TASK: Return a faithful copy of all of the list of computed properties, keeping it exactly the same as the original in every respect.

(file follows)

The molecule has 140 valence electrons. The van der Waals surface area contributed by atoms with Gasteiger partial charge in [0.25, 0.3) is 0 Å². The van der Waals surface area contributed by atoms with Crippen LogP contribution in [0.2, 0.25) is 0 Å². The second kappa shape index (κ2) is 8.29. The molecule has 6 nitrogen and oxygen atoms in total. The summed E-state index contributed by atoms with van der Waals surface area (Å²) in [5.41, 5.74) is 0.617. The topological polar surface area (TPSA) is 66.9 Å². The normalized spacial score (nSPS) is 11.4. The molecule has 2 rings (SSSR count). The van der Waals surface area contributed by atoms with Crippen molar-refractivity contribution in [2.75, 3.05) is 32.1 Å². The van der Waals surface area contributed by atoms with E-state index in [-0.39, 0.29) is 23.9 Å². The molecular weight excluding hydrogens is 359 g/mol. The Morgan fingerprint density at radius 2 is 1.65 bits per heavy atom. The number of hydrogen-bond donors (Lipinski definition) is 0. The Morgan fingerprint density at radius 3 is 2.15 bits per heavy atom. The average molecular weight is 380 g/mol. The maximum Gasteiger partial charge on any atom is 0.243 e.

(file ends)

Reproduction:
The molecule has 140 valence electrons. The van der Waals surface area contributed by atoms with Gasteiger partial charge in [0.25, 0.3) is 0 Å². The van der Waals surface area contributed by atoms with Crippen LogP contribution in [0.2, 0.25) is 0 Å². The second kappa shape index (κ2) is 8.29. The molecule has 6 nitrogen and oxygen atoms in total. The summed E-state index contributed by atoms with van der Waals surface area (Å²) in [5.41, 5.74) is 0.617. The topological polar surface area (TPSA) is 66.9 Å². The normalized spacial score (nSPS) is 11.4. The molecule has 2 rings (SSSR count). The van der Waals surface area contributed by atoms with Crippen molar-refractivity contribution in [2.75, 3.05) is 32.1 Å². The van der Waals surface area contributed by atoms with E-state index in [-0.39, 0.29) is 23.9 Å². The molecular weight excluding hydrogens is 359 g/mol. The Morgan fingerprint density at radius 2 is 1.65 bits per heavy atom. The number of hydrogen-bond donors (Lipinski definition) is 0. The Morgan fingerprint density at radius 3 is 2.15 bits per heavy atom. The average molecular weight is 380 g/mol. The maximum Gasteiger partial charge on any atom is 0.243 e.